The  Optimists  Alumni  Drum  &  Bugle  Corps

Toronto, Ontario, Canada

. . . March On!

Up From The Basement (Volume 1)

Submitted by: Ted Wilson

More comments from Ted after the Sunday, November 24, 2002, alumni corps rehearsal

It was June of 1968 and I was about to realize a dream come true. Over the public address system came the words I used to love to hear at every drum corps show I went to watch "On the starting line from Toronto, THE OPTIMISTS." This time it was different though because I was standing on the line and I was in the Optimists playing first soprano and it was The Shrine show. I finally made to the big time and I was marching with the Optimists. I marched in 1968 and 1969 and the memories I have of those two years remain vividly entrenched in my mind.

This is my first attempt at being a correspondent for the Optimists Drum and Bugle Corps. I had no idea that hooking up with all the guys to form this alumni thing would lead to this but when I sent Vern an email about my family's participation in helping me to enjoy the chance to relive my youth, I would also have a chance to share my experiences. So if you don't like this, it's Vern's fault, if you do, credit goes to me.

Here, by the way, is the email I submitted:

"Morning Vern. I just wanted you to know how absolutely delighted my wife and two dogs were to see me arrive home with my new contra bass. Their excitement was further enhanced when I went to the basement the next night and began to practice my warm-ups. Chris, my wife was overjoyed to hear my somewhat fluttering high C overpower and drown out the mundane voices of her favourite TV show. The constant howling of my two English Springer Spaniels, Spencer and Heidi encouraged me to play on as I interpreted it to be howls of approval and encouragement from them. I am a little concerned about Himphrey the cat, however, as we have not seen him since I sounded my first note

It is truly amazing how this alumni reunion thing not only brings back memories but how it also has a powerful effect on family life as well."

At the second rehearsal I made the decision to switch from playing soprano to attempting to master the contra bass.

My decision to make the switch was based on two factors. One, it has always been a warped dream of mine to play the contra bass. The second reason was Joe Gianna.

When I went to the first rehearsal in October full of excitement and anticipation, I showed up, took possession of a soprano and went over and sat in my rightful place with all of the other lead players. Knowing full well it had been many years since I had sat with some of these guys, who I either knew or had heard stories about, I didn't anticipate any problems.

That afternoon, two things happened to help me make the decision to change. One, I finally got to see the music from some of my favourite songs that the corps played before I joined such as Old Devil Moon and I saw the range at which these songs were played, coupled with all the eighth notes and triplets, I thought to myself "Houston, we have a problem". The second was when this dapper Italian gentleman (Note: Any Italian who marched with The Optimists was always dapper) started to play and I heard the tone and the power he had, I quickly realized I was not in the same league and no matter how many hours I wanted to practice I never would be in his league. He is without a doubt one of the best I have ever heard and he hasn't played in over 40 years! If there is such a thing as a 'natural', Joe Gianna is it.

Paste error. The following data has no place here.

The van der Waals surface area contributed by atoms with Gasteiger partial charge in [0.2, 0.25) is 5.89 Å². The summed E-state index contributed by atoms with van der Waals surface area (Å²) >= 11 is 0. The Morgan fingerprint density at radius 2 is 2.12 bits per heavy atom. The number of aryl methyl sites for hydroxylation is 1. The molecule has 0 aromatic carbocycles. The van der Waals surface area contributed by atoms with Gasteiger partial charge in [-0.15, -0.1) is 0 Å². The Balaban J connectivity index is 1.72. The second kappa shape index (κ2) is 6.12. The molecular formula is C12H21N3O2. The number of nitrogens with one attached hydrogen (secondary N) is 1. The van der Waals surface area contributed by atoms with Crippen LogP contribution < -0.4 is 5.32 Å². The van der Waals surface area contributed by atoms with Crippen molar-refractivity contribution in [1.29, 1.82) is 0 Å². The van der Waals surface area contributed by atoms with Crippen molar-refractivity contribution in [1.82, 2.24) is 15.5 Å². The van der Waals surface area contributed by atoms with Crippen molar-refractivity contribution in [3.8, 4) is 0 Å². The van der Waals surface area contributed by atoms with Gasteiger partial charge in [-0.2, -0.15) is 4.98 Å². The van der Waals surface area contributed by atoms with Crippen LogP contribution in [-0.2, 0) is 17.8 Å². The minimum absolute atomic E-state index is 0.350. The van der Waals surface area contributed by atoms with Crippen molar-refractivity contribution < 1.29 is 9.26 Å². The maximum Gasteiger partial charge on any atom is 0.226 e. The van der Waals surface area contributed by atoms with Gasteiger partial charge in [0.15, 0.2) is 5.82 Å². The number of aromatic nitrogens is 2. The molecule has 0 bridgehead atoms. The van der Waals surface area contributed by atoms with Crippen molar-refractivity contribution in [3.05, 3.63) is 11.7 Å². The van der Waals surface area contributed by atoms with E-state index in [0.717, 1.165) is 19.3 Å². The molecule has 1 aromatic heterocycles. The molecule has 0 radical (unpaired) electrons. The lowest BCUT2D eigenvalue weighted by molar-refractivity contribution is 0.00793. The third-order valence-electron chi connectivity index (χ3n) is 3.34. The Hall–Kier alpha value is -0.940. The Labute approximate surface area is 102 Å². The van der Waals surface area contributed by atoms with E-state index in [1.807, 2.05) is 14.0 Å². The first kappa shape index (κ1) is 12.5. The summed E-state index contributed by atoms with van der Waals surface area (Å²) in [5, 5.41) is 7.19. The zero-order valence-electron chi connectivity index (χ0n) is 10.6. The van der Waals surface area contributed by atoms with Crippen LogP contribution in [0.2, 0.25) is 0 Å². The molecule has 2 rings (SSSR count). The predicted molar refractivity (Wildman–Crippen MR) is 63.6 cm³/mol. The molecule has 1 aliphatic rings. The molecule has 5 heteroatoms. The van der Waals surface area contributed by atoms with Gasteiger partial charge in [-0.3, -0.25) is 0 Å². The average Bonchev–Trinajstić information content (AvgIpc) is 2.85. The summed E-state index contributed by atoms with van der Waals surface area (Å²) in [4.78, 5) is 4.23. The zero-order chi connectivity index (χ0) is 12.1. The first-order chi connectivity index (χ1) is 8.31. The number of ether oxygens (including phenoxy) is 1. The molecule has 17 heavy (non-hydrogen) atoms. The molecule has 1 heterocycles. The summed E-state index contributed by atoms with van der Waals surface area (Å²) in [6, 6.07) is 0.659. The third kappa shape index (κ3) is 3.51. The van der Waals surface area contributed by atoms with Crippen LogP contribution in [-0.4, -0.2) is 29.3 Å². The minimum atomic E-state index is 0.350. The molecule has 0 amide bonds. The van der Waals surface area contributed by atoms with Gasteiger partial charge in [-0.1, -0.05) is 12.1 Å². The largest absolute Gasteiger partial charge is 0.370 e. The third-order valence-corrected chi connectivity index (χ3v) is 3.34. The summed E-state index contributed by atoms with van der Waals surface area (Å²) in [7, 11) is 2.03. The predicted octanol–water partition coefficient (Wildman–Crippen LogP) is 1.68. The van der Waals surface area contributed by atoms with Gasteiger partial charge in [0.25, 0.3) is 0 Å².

So now I am a contra bass player and I have entered a whole new world of drum corps. I have to keep a supply of elastic bands to hold the spit valve shut on my new, slightly used instrument. I have, after one practice, also been introduced to a whole new way of hyperventilating. Just having Barry Bell tell you that you should be able to play at least three bars of whole notes interspersed with eighth notes before breathing will do the trick

Next practice I think I will also wear a plastic apron as my trousers were soaking wet from my own saliva.

I also must remember to bring bandages to put on the cut on my head which resulted from Barry Bell saying "horns up" and silly me trying to snap my new horn up to my shoulder and not realizing the total dimension of this beast. Anyhow, tonight I must retreat to my basement to work on my warm-ups and try to reach that high A in The Party's Over. I worry there might be a contra bass Joe Gianna lurking out there somewhere and I don't want to let him down if he shows up next rehearsal.

By the way if there is anyone out there reading this and who has not yet made a commitment to come out and seize the opportunity to revisit a part of your life that meant so much, you are truly missing a wonderful opportunity.

The chance to talk with old friends or to sit beside some of the legendary characters you heard about is great. We are a very long way from being good or sounding good but some things never change. We are still the same people who rose to every challenge put in front of us back then and we will do it again one more time.

THE GREEN MACHINE IS BACK. IT NEEDS A LITTLE GREASE AND IT REALLY NEEDS SOME MORE SPARE PARTS.

COME OUT AND BE ONE OF THOSE PARTS.

Next rehearsal Sun Dec. 15
Legion 1395 Lakeshore Blvd west (The former Shrine)